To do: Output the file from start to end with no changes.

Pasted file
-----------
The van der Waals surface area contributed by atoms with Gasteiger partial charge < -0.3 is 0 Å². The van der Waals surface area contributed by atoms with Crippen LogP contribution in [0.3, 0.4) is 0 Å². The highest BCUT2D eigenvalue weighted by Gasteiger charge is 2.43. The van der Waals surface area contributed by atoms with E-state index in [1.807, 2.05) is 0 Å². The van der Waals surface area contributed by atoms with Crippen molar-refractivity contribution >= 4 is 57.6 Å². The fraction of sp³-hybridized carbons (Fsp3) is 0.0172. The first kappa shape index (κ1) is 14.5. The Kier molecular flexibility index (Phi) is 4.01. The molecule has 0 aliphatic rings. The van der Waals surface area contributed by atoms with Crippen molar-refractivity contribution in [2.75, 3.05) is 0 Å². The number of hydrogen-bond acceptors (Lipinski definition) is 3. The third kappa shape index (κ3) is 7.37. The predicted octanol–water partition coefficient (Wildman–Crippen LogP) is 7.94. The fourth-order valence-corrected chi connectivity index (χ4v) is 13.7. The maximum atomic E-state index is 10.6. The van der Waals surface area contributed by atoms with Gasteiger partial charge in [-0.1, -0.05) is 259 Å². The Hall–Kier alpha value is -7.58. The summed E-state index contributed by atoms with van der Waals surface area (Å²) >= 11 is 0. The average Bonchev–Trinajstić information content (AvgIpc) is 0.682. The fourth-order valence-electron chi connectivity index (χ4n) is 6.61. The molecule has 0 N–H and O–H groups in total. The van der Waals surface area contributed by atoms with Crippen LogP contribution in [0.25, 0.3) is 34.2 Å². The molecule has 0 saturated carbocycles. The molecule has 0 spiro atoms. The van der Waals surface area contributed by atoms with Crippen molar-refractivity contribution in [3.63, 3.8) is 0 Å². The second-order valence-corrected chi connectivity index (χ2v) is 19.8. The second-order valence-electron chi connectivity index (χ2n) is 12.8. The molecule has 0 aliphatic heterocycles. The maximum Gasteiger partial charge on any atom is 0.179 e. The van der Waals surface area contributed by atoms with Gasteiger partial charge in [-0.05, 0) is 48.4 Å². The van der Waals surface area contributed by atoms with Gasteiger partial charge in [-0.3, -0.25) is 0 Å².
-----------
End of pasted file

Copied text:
The van der Waals surface area contributed by atoms with Gasteiger partial charge < -0.3 is 0 Å². The van der Waals surface area contributed by atoms with Crippen LogP contribution in [0.3, 0.4) is 0 Å². The highest BCUT2D eigenvalue weighted by Gasteiger charge is 2.43. The van der Waals surface area contributed by atoms with E-state index in [1.807, 2.05) is 0 Å². The van der Waals surface area contributed by atoms with Crippen molar-refractivity contribution >= 4 is 57.6 Å². The fraction of sp³-hybridized carbons (Fsp3) is 0.0172. The first kappa shape index (κ1) is 14.5. The Kier molecular flexibility index (Phi) is 4.01. The molecule has 0 aliphatic rings. The van der Waals surface area contributed by atoms with Crippen molar-refractivity contribution in [2.75, 3.05) is 0 Å². The number of hydrogen-bond acceptors (Lipinski definition) is 3. The third kappa shape index (κ3) is 7.37. The predicted octanol–water partition coefficient (Wildman–Crippen LogP) is 7.94. The fourth-order valence-corrected chi connectivity index (χ4v) is 13.7. The maximum atomic E-state index is 10.6. The van der Waals surface area contributed by atoms with Gasteiger partial charge in [-0.1, -0.05) is 259 Å². The Hall–Kier alpha value is -7.58. The summed E-state index contributed by atoms with van der Waals surface area (Å²) >= 11 is 0. The average Bonchev–Trinajstić information content (AvgIpc) is 0.682. The fourth-order valence-electron chi connectivity index (χ4n) is 6.61. The molecule has 0 N–H and O–H groups in total. The van der Waals surface area contributed by atoms with Crippen LogP contribution in [0.25, 0.3) is 34.2 Å². The molecule has 0 saturated carbocycles. The molecule has 0 spiro atoms. The van der Waals surface area contributed by atoms with Crippen molar-refractivity contribution in [3.63, 3.8) is 0 Å². The second-order valence-corrected chi connectivity index (χ2v) is 19.8. The second-order valence-electron chi connectivity index (χ2n) is 12.8. The molecule has 0 aliphatic heterocycles. The maximum Gasteiger partial charge on any atom is 0.179 e. The van der Waals surface area contributed by atoms with Gasteiger partial charge in [-0.05, 0) is 48.4 Å². The van der Waals surface area contributed by atoms with Gasteiger partial charge in [-0.3, -0.25) is 0 Å².